Chinese netizens, however, showed a sense of humor as the smog made midday look like early evening.
On the Chinese microblogging site Sina Weibo, the United Nation’s account posted an image of Beijing enveloped by a grayish soup of smog with the caption “Today’s Beijing … The Paris climate summit is commencing, what are your expectations?”
Several Weibo users retorted that the venue of the climate talks should be changed to Beijing—at least then they’d get clear skies.
Whenever a major event is held in Beijing—think the giant military parade in September, the APEC meetings, or the 2008 Summer Olympics—azure skies reign as local authorities force factories and coal-burning power plants to stop work, and tightly restrict the number of cars on the road.
Once the pollution control measures are lifted, however, “APEC blue” quickly turns to miasmic haze.
In addition to polluting industries, Chinese authorities are blaming the recent bout of smog to pollution caused by heat generators as Chinese citizens crank up their heaters during winter.
Chinese authorities don’t always resort to such draconian measures to curb pollution because they are unwilling to incur the economic costs.
At the COP21 summit, China proposed that by 2030 it would cut emissions per unit of GDP by 60 to 65 percent from its 2005 levels. But these are rather modest targets, according to an analysis by Bloomberg, and the U.S. government’s Lawrence Berkeley National Laboratory, and wouldn’t make much of a dent in the trajectory that is projected by the various computer models used to predict global warming.
China recently admitted it has been burning 17 percent more coal than previously estimated, a rounding error equivalent to the amount Germany burns each year.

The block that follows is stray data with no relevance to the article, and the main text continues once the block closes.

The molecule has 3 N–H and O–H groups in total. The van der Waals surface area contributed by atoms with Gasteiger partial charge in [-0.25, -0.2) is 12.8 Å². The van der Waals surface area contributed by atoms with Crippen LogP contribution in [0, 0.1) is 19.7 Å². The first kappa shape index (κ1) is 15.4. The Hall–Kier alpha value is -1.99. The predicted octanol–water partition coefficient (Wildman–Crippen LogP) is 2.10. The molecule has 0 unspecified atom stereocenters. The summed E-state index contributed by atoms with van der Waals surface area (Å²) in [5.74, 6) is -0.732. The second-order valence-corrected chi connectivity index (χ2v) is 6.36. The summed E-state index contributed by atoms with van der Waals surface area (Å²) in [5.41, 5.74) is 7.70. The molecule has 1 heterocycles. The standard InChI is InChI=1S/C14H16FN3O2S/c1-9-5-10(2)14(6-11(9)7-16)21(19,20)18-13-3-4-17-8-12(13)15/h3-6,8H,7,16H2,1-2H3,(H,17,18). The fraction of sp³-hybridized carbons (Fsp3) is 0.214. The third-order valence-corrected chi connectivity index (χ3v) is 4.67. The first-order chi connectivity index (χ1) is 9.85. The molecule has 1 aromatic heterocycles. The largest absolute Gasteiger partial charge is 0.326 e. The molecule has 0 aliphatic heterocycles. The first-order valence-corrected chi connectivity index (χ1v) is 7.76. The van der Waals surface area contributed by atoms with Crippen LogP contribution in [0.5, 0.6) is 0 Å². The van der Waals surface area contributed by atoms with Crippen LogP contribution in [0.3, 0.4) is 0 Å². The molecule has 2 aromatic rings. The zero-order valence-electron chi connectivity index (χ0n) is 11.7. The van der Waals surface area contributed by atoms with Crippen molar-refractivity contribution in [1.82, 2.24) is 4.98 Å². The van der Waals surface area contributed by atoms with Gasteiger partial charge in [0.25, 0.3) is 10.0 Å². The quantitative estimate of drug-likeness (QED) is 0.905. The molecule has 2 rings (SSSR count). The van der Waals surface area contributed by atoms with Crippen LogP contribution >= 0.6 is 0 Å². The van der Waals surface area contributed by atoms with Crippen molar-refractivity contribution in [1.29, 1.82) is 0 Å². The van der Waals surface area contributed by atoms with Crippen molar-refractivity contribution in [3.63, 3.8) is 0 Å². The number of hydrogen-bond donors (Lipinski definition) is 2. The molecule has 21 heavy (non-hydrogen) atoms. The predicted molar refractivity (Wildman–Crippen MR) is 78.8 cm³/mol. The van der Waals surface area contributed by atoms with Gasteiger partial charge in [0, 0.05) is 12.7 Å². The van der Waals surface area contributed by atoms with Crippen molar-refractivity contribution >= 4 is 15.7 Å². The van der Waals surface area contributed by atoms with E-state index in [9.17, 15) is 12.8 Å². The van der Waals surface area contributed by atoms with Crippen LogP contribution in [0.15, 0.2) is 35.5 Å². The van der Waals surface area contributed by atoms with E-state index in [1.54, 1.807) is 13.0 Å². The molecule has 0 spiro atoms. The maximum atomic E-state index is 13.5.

‘To Die in Smog’
China is the world’s leading emitter of greenhouse gases. Coal is still used to supply about 65 percent of the country’s energy needs, and in 2013 it emitted 11 billion tons of greenhouse gases, compared to 5.8 billion by America, the second worse polluter, according to the World Bank. China accounts for nearly 30 percent of the world’s total greenhouse pollution.
The Chinese regime has come to accept smog as the norm. On its official Twitter account, state-run media People’s Daily posted pictures of an “airpocalypse”; on Nov. 30, they reproduced a picture from a Chinese Internet user showing an air quality measuring device displaying a PM2.5 reading of 2,242—nearly 100 times the healthy limit.
The state-run news website The Paper likened the smoggy conditions to scenes of heaven depicted in television adaptations of the Chinese epic “Journey to the West.”
One Chinese official, Li Chunyuan, the vice minister of the Langfang Environmental Protection Bureau in Hebei Province, has even written an environmental-themed series of novels that is a best-seller. The second and latest book in the series is titled “To Die in Smog.” Li said his writing is “positive propaganda” aimed at inspiring people to take measures to combat pollution.
Regular Chinese citizens are less optimistic.
“The government is supposed to be tackling the pollution, so we need to see the effects. If in a few years the situation does not change, we will consider leaving,” Beijing resident Yin Lina told the AP. Yin had to take her 5-year-old daughter to the hospital after she suffered a blocked nose.
Juliet Song contributed to this report.